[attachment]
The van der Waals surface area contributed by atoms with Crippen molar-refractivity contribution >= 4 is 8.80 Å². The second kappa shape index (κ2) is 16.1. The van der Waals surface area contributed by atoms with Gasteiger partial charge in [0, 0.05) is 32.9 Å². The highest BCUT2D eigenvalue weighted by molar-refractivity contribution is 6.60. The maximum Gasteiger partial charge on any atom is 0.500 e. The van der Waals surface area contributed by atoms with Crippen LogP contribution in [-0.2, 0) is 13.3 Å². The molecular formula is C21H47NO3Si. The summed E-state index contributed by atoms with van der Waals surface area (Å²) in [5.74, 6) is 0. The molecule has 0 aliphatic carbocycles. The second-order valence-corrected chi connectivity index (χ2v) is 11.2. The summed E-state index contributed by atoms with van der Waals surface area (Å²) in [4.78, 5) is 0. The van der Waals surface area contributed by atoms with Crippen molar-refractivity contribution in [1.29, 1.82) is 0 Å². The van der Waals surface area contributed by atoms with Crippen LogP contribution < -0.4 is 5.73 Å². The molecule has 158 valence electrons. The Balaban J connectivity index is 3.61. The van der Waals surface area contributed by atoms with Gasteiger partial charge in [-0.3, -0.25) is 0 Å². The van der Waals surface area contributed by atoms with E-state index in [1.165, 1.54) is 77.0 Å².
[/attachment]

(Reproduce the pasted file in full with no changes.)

The van der Waals surface area contributed by atoms with Crippen molar-refractivity contribution >= 4 is 8.80 Å². The second kappa shape index (κ2) is 16.1. The van der Waals surface area contributed by atoms with Gasteiger partial charge in [0, 0.05) is 32.9 Å². The highest BCUT2D eigenvalue weighted by molar-refractivity contribution is 6.60. The maximum Gasteiger partial charge on any atom is 0.500 e. The van der Waals surface area contributed by atoms with Crippen LogP contribution in [-0.2, 0) is 13.3 Å². The molecular formula is C21H47NO3Si. The summed E-state index contributed by atoms with van der Waals surface area (Å²) in [5.74, 6) is 0. The molecule has 0 aliphatic carbocycles. The second-order valence-corrected chi connectivity index (χ2v) is 11.2. The summed E-state index contributed by atoms with van der Waals surface area (Å²) in [4.78, 5) is 0. The van der Waals surface area contributed by atoms with Crippen molar-refractivity contribution in [1.29, 1.82) is 0 Å². The van der Waals surface area contributed by atoms with Crippen LogP contribution < -0.4 is 5.73 Å². The molecule has 158 valence electrons. The Balaban J connectivity index is 3.61. The van der Waals surface area contributed by atoms with Gasteiger partial charge in [-0.3, -0.25) is 0 Å². The van der Waals surface area contributed by atoms with E-state index in [1.165, 1.54) is 77.0 Å².